BenchCrypt Crypto SHA2-512 (GB/s)  21.2 [+94%]  10.9 With 64-bit integer workload we see almost perfect scaling of 94%.
As we work on different buffers and have no dependencies, AVX512 brings up to 94% performance improvement – only limited by memory bandwidth with even 4 channel DDR4 @ 3200Mt/s not enough for 10C/20T CPU. AVX512 is absolutely worth it to drive the system to the limit.
BenchScience SGEMM (GFLOPS) float/FP32  558 [-7%]  605 Unfortunately the current compiler does not seem to help.
BenchScience DGEMM (GFLOPS) double/FP64  235 [+2%]  229 Changing to FP64 at least allows AVX512 to with by a meagre 2%.
BenchScience SFFT (GFLOPS) float/FP32  35.3 [=]  35.3 Again the compiler does not seem to help here.
BenchScience DFFT (GFLOPS) double/FP64  19.9 [-2%]  20.2 With FP64 nothing much happens.
BenchScience SNBODY (GFLOPS) float/FP32  585 [-1%]  591 No help from the compiler here either.
BenchScience DNBODY (GFLOPS) double/FP64  175 [-1%]  178 With FP64 workload nothing much changes.
With complex SIMD code – not written in assembler the compiler has some ways to go and performance is not great. But at least the performance is not worse.
CPU Image Processing Blur (3×3) Filter (MPix/s)  3830 [+60%]  2390 We start well here with AVX512 60% faster with float FP32 workload.
CPU Image Processing Sharpen (5×5) Filter (MPix/s)  1700 [+70%]  1000 Same algorithm but more shared data improves by 70%.
CPU Image Processing Motion-Blur (7×7) Filter (MPix/s)  885 [+56%]  566 Again same algorithm but even more data shared now brings the improvement down to 56%.
CPU Image Processing Edge Detection (2*5×5) Sobel Filter (MPix/s)  1290 [+56%]  826 Using two buffers does not change much still 56% improvement.
CPU Image Processing Noise Removal (5×5) Median Filter (MPix/s)  136 [+59%]  85 Different algorithm keeps the AVX512 advantage the same at about 60%.
CPU Image Processing Oil Painting Quantise Filter (MPix/s)  65.6 [+31.7%]  49.8 Using the new scatter/gather in AVX512 still brings 30% better performance.
CPU Image Processing Diffusion Randomise (XorShift) Filter (MPix/s)  3920 [+3%]  3800 Here we have a 64-bit integer workload algorithm with many gathers with AVX512 likely memory latency bound thus almost no improvement.
CPU Image Processing Marbling Perlin Noise 2D Filter (MPix/s)  770 [+2%]  755 Again loads of gathers does not allow AVX512 to shine but still decent performance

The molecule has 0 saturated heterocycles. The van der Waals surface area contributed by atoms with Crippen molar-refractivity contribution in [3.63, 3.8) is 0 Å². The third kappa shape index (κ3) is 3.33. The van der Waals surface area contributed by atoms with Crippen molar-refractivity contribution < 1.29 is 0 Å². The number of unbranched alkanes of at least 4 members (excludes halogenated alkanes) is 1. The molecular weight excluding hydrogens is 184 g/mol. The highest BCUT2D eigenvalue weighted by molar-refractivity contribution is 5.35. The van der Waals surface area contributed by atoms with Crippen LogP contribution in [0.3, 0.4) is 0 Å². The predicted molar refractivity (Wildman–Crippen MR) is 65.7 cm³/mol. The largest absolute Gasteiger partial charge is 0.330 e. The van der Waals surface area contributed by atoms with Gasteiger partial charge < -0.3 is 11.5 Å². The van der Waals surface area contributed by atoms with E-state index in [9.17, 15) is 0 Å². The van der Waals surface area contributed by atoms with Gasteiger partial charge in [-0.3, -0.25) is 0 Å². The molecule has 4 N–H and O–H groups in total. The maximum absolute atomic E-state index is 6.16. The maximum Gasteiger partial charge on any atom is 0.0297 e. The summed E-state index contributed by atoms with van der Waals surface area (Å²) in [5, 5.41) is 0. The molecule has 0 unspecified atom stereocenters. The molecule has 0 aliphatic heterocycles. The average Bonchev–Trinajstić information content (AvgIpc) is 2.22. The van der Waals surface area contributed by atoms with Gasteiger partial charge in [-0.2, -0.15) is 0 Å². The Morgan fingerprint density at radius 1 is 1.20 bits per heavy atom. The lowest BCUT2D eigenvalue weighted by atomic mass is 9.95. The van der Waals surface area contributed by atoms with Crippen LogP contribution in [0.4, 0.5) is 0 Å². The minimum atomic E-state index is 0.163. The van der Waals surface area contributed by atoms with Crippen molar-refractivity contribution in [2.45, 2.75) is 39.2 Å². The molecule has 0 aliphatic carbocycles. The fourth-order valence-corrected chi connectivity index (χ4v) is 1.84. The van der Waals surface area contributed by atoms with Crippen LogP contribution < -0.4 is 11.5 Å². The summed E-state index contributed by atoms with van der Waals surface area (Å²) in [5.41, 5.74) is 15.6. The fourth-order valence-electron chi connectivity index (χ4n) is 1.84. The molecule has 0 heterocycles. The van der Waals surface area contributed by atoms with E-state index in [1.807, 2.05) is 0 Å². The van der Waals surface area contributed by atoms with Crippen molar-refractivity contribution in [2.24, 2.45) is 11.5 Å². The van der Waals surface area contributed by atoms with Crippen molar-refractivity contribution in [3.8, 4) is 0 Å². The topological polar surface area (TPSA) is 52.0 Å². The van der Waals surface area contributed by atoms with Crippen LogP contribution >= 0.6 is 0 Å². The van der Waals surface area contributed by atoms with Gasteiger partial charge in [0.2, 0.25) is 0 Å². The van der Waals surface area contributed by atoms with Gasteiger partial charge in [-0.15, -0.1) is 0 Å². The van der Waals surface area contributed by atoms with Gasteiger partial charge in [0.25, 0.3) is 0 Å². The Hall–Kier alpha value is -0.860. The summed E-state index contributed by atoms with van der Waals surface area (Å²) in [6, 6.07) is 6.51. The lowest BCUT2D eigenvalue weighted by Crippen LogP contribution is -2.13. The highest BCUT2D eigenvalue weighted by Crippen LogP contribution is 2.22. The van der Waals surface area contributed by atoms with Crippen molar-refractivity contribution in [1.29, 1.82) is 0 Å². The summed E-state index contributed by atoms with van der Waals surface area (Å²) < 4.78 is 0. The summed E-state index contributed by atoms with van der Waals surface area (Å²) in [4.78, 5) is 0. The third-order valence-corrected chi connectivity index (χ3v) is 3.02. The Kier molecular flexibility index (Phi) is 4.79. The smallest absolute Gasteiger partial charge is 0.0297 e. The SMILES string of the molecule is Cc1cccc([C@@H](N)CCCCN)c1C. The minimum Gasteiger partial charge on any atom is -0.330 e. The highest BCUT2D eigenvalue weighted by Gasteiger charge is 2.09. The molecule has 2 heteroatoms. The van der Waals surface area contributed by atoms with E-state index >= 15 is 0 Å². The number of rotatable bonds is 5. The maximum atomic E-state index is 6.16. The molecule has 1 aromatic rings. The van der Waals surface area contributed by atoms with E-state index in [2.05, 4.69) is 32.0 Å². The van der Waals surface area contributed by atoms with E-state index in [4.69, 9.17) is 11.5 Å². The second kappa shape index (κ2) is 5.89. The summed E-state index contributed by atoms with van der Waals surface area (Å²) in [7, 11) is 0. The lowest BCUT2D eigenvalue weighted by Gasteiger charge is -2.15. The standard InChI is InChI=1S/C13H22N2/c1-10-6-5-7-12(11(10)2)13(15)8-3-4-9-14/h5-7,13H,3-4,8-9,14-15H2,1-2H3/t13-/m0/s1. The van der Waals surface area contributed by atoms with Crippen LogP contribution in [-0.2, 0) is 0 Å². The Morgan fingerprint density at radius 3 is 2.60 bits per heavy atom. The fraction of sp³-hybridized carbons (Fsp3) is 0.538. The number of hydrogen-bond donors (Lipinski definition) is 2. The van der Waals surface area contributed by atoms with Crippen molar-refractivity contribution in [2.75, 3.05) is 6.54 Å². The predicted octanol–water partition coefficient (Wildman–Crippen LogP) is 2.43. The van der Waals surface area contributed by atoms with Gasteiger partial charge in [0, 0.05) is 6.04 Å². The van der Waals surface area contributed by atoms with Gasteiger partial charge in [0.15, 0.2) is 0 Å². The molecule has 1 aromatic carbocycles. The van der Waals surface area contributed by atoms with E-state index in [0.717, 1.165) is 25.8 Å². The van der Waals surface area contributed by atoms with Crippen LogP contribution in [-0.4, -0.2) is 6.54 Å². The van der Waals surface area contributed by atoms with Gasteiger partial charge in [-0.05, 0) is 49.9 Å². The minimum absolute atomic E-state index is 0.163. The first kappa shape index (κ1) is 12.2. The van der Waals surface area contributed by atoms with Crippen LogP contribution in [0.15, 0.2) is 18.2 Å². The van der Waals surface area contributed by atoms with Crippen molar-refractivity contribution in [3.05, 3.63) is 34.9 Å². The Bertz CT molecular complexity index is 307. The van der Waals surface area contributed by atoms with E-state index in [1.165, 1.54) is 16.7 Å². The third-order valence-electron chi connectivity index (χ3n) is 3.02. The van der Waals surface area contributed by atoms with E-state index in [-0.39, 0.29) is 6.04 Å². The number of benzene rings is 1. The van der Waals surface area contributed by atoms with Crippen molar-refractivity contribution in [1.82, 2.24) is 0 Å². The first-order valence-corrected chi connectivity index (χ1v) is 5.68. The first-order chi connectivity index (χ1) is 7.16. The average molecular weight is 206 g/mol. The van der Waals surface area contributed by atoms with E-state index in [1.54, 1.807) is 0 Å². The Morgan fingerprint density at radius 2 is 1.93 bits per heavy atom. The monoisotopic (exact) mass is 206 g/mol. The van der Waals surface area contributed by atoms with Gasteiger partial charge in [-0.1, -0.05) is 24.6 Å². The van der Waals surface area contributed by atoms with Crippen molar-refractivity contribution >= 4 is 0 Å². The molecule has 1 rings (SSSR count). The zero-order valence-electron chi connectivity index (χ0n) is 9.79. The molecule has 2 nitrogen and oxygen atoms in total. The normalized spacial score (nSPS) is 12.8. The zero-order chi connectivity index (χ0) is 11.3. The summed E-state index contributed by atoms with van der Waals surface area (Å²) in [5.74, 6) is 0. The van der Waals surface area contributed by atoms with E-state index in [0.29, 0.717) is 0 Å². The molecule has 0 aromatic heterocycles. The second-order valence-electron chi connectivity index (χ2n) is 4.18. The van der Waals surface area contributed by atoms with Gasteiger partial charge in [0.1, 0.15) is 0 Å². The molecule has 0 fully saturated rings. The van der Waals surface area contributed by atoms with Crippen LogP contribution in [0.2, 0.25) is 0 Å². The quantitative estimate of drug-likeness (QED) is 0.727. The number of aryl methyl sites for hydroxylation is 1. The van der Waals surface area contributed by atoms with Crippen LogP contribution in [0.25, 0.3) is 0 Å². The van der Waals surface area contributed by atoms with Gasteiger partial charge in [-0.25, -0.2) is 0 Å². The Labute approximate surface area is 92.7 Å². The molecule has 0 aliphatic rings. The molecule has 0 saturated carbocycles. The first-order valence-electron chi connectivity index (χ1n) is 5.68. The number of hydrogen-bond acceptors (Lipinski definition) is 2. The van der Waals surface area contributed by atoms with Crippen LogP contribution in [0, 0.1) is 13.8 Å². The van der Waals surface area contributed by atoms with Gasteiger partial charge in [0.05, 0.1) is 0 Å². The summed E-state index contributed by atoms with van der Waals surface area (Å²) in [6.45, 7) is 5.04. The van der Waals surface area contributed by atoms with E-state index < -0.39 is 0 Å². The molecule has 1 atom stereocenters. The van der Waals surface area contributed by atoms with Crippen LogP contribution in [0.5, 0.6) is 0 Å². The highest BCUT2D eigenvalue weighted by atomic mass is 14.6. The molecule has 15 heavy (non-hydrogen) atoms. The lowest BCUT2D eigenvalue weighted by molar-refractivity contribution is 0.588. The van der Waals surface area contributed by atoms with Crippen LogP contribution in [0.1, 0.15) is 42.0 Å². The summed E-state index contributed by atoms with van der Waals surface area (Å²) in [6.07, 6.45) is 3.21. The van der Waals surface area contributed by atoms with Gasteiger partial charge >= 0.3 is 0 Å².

As with other SIMD tests, AVX512 brings between 60-70% performance increase, very impressive. However in algorithms that involve heavy memory access (scatter/gather) we are limited by memory latency and thus we see almost no delta but at least it is not slower.

SiSoftware Official Ranker Scores

Final Thoughts / Conclusions

It is clear that even for a 1st-generation CPU with AVX512 support, SKL-X greatly benefits from the new instruction set – with anything between 50-95% performance improvement. However compiler/tools are raw (VC++ 2017 only added support in the recent 15.3 version) and performance sketchy where hand-crafted assembler is not used. But these will get better and future CPU generations (CFL-X, etc.) will likely improve performance.

Also let’s remember that some SKUs have 2x FMA (aka 512-bit) (and other instructions) licence – while most SKUs have only 1x FMA (aka 256-bit); the former SKUs likely benefit even more from AVX512 and it is something Intel may be more generous in enabling in future generations.

In algorithms heavily dependent on memory bandwidth or latency AVX512 cannot work miracles, but at least will extract the maximum possible compute performance from the CPU. SKUs with lower number of cores (8, 6, 4, etc.) likely to gain even more from AVX512.

In addition let’s not forget the “Phi” accelerators – that also support AVX512 – thus porting code will allow great performance on many-core (MIC) architecture too.

NUMA performance improvement for ThreadRipper in Sandra SP2

What is NUMA?

Modern CPUs have had a built-in memory controller for many years now, starting with the K8/Opteron, in order to higher better bandwidth and lower latency. As a result in SMP systems each CPU has their own memory controller and its own system memory that it can access at high speed – while to access other memory it must send requests to the other CPUs. NUMA is a way of describing such systems and allow the operating system and applications to allocate memory on the node they are running on for best performance.

As ThreadRipper is really two (2) Ryzen dies connected internally through InfinityFabric – it is basically a 2-CPU SMP system and thus a 2-node NUMA system.

While it is possible to configure it in UMA (Uniform Memory Access mode) where all memory appears to be unified and interleaved between nodes, for best performance the NUMA mode is recommended when the operating system and applications support it.

While Sandra has always supported NUMA in the standard benchmarks – some of the new benchmarks have not been updated with NUMA support especially since multi-core systems have pretty much killed SMP systems on the desktop – with only expensive severs left to bring SMP / NUMA support.

Note that all the NUMA improvements here would apply to competitor NUMA (e.g. Intel) systems, thus it is not just for ThreadRipper – with EPYC systems likely showing a far higher improvement too.

In this article we test NUMA performance; please see our other articles on:

Native Performance

We are testing native performance using various instruction sets: AVX512, AVX2/FMA3, AVX to determine the gains the new instruction sets bring.

Results Interpretation: Higher values (GOPS, MB/s, etc.) mean better performance.

Environment: Windows 10 x64, latest AMD and Intel drivers. Turbo / Dynamic Overclocking was enabled on both configurations.